Several cars had pulled over as well, their drivers walking about the piles, trying to make sense of the phenomenon. In the small crowd were two girls who had just started a trip back to the midwest from San Francisco. They were rummaging through the assortment of footwear, looking for "shit kickers," as they described it. Listing off a dozen places they had lived briefly before, we learned that having grown up in Missouri, they moved to New Orleans after Katrina had come through. They contemptuously explained that because "we don't have a liberal arts degree," they don't live in a specific district, but instead battle being shot at while walking home from work - apparently trying to make a value statement about their lifestyle and the lifestyle of former liberal arts students. A little unsure of what to make of the experience and after snapping a few pictures of the shoe laden tree, we pedaled on towards Middlegate.
Once in Middlegate, we settled at a place called Bar. It's not that we had much choice in the matter, Bar was the only establishment there in Middlegate serving as the local bar, grocery, restaurant, and gas station while also offering several cabins for rent and RV hookups for guests who bring their home. Once inside and at the bar, we learned of the local special: The Monster Burger - a 1lb beef patty on a hoagie-bun, loaded with all the goodies, and a heavy side of fries. By car, Middlegate isn't far from the Navy base further west in Fallon and over the years has become a popular place for many of the soldiers. Bar built the Monster Burger as the local eat-it-all-and-get-a-reward to entice hungry soldiers to come out for a drink and challenge. The server said 1 in 3 finish the plate, "usually Navy boys," upon which one receives a free T-shirt. The burger is $16 so finishing it all means an $8 burger and an $8 shirt. Enticed by the challenge and with hungry stomachs, Jordan and I tried it out.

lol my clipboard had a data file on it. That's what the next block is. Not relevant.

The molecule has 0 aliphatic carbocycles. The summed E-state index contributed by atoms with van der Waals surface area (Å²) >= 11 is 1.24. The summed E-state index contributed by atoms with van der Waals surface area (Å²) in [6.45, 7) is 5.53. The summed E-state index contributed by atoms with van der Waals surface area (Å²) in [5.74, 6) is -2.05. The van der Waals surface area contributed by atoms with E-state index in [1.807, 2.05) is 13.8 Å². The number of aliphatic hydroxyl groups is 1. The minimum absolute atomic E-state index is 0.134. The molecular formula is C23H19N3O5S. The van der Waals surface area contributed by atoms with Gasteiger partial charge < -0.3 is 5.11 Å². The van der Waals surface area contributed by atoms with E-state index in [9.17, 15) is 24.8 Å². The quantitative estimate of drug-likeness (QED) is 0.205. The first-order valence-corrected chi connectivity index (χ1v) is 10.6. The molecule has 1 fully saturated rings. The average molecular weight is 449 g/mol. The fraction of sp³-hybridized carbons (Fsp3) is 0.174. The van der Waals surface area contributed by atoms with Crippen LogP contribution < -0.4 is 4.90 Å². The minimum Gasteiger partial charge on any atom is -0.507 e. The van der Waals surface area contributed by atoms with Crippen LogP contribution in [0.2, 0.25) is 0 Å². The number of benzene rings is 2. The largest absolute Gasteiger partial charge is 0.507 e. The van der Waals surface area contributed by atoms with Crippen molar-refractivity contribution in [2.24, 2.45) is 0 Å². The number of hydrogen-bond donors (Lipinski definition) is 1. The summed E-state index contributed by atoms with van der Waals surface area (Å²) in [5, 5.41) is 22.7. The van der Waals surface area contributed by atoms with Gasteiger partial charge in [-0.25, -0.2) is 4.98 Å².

Notice the monster face?
17-minutes later.
Sweet rags, no?
Middlegate, like most of US 50 through Nevada, is situated along the Pony Express Trail. This was a mail route from St. Joseph, MO to Sacramento, CA that ran from 1860 to 1861, before the telegraph was invented. It was an elaborate system of mail stations, horses, and riders in which Atlantic mail could make it to the Pacific in just ten days. Individual riders would ride for 75 to 100 miles each, switching horses every 10 miles (apparently the distance a horse can gallup all out before needing rest), carrying mail from the east to the west despite the dangers of weather, wildlife, Native Americans, and thieves. Their logo was adopted by Wells Fargo, though the system did not involve carriages when it ran. I remember reading a note about the ideal Pony Express rider on the back of my Adventure Cycling map (histories of the areas I was riding were usually on the backside of the maps). It said something about because of the inherent dangers, orphans under 150 lbs were preferred with a promising $25/week as pay. I'll get the word for word description when my maps return from the mail.

Monday, August 3


Well, it's been a long two months, but I've finally completed the ride! Got into San Fransisco mid-afternoon today (8/2). More to come (WITH PICTURES!) soon.